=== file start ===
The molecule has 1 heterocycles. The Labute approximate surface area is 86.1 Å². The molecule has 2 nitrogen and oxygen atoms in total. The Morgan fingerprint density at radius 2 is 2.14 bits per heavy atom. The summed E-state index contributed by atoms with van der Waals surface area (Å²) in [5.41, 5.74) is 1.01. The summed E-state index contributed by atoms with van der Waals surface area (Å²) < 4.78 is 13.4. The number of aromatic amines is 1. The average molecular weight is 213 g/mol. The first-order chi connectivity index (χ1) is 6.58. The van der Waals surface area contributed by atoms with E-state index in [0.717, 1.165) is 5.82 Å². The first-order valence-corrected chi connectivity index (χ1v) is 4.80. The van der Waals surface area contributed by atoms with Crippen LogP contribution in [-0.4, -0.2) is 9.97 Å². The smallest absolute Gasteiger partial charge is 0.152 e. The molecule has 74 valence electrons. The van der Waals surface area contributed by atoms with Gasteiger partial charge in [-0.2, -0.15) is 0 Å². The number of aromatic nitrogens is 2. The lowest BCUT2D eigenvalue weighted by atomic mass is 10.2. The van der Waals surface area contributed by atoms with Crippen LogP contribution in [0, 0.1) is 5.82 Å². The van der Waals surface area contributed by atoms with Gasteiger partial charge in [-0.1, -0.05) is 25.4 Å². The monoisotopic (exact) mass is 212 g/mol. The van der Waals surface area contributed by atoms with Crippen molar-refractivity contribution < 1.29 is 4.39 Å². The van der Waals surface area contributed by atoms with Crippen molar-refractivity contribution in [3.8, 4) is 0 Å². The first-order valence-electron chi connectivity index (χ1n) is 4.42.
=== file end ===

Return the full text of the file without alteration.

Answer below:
The molecule has 1 heterocycles. The Labute approximate surface area is 86.1 Å². The molecule has 2 nitrogen and oxygen atoms in total. The Morgan fingerprint density at radius 2 is 2.14 bits per heavy atom. The summed E-state index contributed by atoms with van der Waals surface area (Å²) in [5.41, 5.74) is 1.01. The summed E-state index contributed by atoms with van der Waals surface area (Å²) < 4.78 is 13.4. The number of aromatic amines is 1. The average molecular weight is 213 g/mol. The first-order chi connectivity index (χ1) is 6.58. The van der Waals surface area contributed by atoms with E-state index in [0.717, 1.165) is 5.82 Å². The first-order valence-corrected chi connectivity index (χ1v) is 4.80. The van der Waals surface area contributed by atoms with Crippen LogP contribution in [-0.4, -0.2) is 9.97 Å². The smallest absolute Gasteiger partial charge is 0.152 e. The molecule has 74 valence electrons. The van der Waals surface area contributed by atoms with Gasteiger partial charge in [-0.2, -0.15) is 0 Å². The number of aromatic nitrogens is 2. The lowest BCUT2D eigenvalue weighted by atomic mass is 10.2. The van der Waals surface area contributed by atoms with Crippen LogP contribution in [0, 0.1) is 5.82 Å². The van der Waals surface area contributed by atoms with Gasteiger partial charge in [-0.1, -0.05) is 25.4 Å². The monoisotopic (exact) mass is 212 g/mol. The van der Waals surface area contributed by atoms with Crippen molar-refractivity contribution < 1.29 is 4.39 Å². The van der Waals surface area contributed by atoms with Crippen molar-refractivity contribution in [3.8, 4) is 0 Å². The first-order valence-electron chi connectivity index (χ1n) is 4.42.